The Vietnam Computer Emergency Response Team (VNCERT), under the Ministry of Information and Communications, has issued warnings as well as offered protection measures to all users to guard against the ransomware and its variations, which target Microsoft Windows - an operating system that is widely used in Vietnam, especially the outdated Windows XP.
Kaspersky has listed Vietnam among the top 20 countries most affected by this ransomware; the other countries and territories include Russia, Ukraine, India, Taiwan, and mainland China.
The VNCERT said the ransomware is extremely dangerous as it is capable of stealing information and decrypting the entire system that has been infected.
Once the computer’s data has been encrypted, or locked down, a message would appear saying that the users’ files are no longer accessible. Should they want to get their data back, users are asked to pay up large sums of money to get a decryption key. The longer the users wait, the higher the ransom money. The hackers behind WannaCry only accept ransom paid via BitCoin, a digital currency that ensures that the transaction cannot be traced.
The State Bank of Vietnam on May 15 confirmed that no Vietnamese credit institutions were affected by the WannaCry ransomware. It urged all banks in the country to take precautions against the ransomware.
Vu Ngoc Son, deputy head of the anti-malware department of Bkav Corporation, the largest internet security firm in Vietnam, said that the WannaCry ransomware’s behaviour is “not new”, but he believes that the use of this ransomware will not really ease up as “it can directly earn large profits for hackers”.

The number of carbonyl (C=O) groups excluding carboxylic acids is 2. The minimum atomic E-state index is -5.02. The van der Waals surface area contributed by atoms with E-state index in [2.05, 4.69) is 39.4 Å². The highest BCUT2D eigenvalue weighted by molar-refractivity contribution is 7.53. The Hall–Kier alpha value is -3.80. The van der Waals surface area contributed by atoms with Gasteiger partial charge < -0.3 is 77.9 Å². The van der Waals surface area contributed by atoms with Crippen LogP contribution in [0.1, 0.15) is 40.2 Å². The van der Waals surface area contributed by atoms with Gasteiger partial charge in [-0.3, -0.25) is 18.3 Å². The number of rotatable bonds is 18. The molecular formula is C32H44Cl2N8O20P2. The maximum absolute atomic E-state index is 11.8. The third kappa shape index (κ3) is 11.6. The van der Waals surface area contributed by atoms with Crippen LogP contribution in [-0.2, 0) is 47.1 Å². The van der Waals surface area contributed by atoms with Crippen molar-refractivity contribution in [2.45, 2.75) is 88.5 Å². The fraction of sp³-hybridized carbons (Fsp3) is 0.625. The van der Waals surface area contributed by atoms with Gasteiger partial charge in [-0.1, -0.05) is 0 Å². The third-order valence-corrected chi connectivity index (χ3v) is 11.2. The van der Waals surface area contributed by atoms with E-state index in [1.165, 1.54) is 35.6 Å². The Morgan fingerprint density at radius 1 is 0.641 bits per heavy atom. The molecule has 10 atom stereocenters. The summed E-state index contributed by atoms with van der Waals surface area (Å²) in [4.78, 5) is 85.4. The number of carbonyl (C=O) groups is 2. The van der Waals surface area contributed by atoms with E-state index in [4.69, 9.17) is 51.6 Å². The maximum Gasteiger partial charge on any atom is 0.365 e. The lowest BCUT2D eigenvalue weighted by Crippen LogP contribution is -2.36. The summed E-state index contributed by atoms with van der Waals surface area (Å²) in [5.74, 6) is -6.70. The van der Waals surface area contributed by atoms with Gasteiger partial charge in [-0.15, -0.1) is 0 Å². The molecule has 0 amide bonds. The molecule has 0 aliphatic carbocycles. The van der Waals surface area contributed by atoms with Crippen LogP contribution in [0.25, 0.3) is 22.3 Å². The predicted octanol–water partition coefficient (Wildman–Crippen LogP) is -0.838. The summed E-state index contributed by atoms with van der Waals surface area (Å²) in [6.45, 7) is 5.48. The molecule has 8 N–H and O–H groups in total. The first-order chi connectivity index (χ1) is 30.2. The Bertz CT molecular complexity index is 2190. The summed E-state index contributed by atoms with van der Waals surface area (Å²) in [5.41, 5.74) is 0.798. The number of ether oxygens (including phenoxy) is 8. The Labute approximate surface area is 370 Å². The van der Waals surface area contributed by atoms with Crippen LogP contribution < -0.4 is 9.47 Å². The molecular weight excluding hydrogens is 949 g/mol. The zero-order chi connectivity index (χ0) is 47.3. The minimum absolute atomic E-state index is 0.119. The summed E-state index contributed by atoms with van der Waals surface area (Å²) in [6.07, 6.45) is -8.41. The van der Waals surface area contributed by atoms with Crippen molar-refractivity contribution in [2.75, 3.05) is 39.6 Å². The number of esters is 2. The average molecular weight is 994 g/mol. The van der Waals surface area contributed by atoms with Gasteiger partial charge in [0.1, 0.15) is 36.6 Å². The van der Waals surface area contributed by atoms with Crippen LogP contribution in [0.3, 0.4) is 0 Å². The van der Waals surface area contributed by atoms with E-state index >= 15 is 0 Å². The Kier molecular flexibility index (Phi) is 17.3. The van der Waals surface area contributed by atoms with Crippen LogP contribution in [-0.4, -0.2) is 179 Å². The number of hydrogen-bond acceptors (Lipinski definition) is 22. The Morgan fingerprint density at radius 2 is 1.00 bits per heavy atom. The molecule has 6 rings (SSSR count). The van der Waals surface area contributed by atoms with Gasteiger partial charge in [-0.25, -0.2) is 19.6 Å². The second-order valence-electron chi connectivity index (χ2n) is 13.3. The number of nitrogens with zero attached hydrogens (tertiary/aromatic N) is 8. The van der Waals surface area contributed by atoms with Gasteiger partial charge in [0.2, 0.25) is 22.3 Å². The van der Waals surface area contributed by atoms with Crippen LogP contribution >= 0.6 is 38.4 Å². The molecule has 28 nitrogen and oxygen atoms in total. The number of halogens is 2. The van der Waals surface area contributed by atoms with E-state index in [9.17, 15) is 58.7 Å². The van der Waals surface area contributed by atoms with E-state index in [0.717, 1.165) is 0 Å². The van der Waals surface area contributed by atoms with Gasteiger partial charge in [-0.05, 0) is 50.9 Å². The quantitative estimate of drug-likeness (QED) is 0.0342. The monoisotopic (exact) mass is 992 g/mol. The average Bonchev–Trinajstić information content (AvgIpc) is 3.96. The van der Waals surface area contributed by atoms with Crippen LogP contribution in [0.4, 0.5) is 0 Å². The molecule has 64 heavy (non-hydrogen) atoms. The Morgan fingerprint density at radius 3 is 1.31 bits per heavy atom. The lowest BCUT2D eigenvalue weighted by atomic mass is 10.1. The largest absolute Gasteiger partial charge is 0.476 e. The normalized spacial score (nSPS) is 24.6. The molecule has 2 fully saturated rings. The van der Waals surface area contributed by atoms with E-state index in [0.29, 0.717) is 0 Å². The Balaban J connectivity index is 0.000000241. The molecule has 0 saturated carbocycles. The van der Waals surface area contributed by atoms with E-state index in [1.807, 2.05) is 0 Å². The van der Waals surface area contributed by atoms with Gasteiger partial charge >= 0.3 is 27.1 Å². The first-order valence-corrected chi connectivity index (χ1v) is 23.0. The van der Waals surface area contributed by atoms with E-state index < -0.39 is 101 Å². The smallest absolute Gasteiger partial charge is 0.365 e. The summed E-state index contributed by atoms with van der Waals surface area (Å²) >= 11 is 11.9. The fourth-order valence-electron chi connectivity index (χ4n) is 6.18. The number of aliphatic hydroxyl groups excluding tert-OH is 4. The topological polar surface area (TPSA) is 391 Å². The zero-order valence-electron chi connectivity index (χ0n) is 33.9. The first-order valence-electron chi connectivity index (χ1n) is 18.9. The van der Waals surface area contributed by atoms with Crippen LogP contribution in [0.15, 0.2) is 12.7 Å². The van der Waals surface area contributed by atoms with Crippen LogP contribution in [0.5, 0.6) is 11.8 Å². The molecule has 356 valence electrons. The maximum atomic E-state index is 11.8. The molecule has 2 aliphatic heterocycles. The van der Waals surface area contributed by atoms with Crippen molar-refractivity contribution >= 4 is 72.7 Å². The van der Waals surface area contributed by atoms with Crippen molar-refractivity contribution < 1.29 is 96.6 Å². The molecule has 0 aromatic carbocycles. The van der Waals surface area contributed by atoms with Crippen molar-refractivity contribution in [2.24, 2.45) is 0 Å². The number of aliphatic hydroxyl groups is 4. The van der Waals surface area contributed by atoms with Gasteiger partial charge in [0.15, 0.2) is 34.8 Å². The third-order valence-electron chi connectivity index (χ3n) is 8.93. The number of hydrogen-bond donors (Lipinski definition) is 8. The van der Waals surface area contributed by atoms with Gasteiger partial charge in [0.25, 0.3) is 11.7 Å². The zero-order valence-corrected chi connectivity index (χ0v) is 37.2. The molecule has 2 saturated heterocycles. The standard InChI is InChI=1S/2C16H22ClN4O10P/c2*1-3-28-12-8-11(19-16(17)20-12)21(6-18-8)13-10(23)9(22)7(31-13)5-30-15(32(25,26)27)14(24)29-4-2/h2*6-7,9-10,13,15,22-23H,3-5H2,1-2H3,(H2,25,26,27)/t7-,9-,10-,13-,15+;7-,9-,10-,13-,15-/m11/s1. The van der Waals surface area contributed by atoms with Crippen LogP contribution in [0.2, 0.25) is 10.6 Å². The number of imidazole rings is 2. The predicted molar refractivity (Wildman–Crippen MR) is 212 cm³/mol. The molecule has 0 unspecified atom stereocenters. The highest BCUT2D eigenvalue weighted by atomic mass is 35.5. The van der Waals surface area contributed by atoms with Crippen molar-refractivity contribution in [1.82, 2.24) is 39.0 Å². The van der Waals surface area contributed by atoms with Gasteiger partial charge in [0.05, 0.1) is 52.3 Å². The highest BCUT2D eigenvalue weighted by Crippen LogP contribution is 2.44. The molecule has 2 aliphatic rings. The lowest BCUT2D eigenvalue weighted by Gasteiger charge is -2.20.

Bkav recommends that all computer users immediately install updates and security patches and hotfixes via Windows Update. Users are also advised to back up valuable data regularly, either to cloud services or to another disk drives, an not click on suspicious links or attached files.
Mac or Linux users are at the moment safe from harm, but there remains a risk they could be infected via the intranet once a member computer is infected.
Currently, an estimated 200,000 victims in 150 different countries are reported to have been hit by the cyberattack.
WannaCry exploits a Windows vulnerability codenamed EternalBlue, which has been patched by Microsoft in an update deployed on March 14. However, not everyone has installed the patch yet, and those who have not are vulnerable to WannaCry.
The exploitation of EternalBlue, suspected to have been developed using a hacking method leaked from US National Security Agency, allows the malware to spread through file-sharing protocols set up across the internal networks of organisations, many of which criss-cross the globe, according to Financial Times.
WannaCry developers have prepared a Q&A section in various languages, offering infected users localised instructions on how to recover data and how to pay the ransom.